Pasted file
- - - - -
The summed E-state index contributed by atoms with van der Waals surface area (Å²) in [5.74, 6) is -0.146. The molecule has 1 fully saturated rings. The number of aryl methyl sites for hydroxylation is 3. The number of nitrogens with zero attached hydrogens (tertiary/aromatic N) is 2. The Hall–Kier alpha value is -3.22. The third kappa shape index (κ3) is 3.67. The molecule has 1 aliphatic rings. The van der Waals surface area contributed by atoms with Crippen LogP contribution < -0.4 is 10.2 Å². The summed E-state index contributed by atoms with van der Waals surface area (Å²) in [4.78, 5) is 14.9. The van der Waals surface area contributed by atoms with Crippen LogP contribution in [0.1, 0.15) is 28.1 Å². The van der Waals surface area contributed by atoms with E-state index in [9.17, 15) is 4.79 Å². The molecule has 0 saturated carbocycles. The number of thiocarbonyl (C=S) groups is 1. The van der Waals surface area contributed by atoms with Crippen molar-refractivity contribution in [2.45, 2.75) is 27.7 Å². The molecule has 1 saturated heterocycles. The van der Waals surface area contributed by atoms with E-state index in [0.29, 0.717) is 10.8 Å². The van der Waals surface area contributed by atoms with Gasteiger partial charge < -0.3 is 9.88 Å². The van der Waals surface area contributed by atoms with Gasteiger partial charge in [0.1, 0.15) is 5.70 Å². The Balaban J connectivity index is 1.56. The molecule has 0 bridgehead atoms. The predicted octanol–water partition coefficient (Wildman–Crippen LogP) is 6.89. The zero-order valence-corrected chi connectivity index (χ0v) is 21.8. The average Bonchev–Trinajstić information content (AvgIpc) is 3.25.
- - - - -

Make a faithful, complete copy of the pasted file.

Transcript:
The summed E-state index contributed by atoms with van der Waals surface area (Å²) in [5.74, 6) is -0.146. The molecule has 1 fully saturated rings. The number of aryl methyl sites for hydroxylation is 3. The number of nitrogens with zero attached hydrogens (tertiary/aromatic N) is 2. The Hall–Kier alpha value is -3.22. The third kappa shape index (κ3) is 3.67. The molecule has 1 aliphatic rings. The van der Waals surface area contributed by atoms with Crippen LogP contribution < -0.4 is 10.2 Å². The summed E-state index contributed by atoms with van der Waals surface area (Å²) in [4.78, 5) is 14.9. The van der Waals surface area contributed by atoms with Crippen LogP contribution in [0.1, 0.15) is 28.1 Å². The van der Waals surface area contributed by atoms with E-state index in [9.17, 15) is 4.79 Å². The molecule has 0 saturated carbocycles. The number of thiocarbonyl (C=S) groups is 1. The van der Waals surface area contributed by atoms with Crippen molar-refractivity contribution in [2.45, 2.75) is 27.7 Å². The molecule has 1 saturated heterocycles. The van der Waals surface area contributed by atoms with E-state index in [0.29, 0.717) is 10.8 Å². The van der Waals surface area contributed by atoms with Gasteiger partial charge < -0.3 is 9.88 Å². The van der Waals surface area contributed by atoms with Gasteiger partial charge in [0.1, 0.15) is 5.70 Å². The Balaban J connectivity index is 1.56. The molecule has 0 bridgehead atoms. The predicted octanol–water partition coefficient (Wildman–Crippen LogP) is 6.89. The zero-order valence-corrected chi connectivity index (χ0v) is 21.8. The average Bonchev–Trinajstić information content (AvgIpc) is 3.25.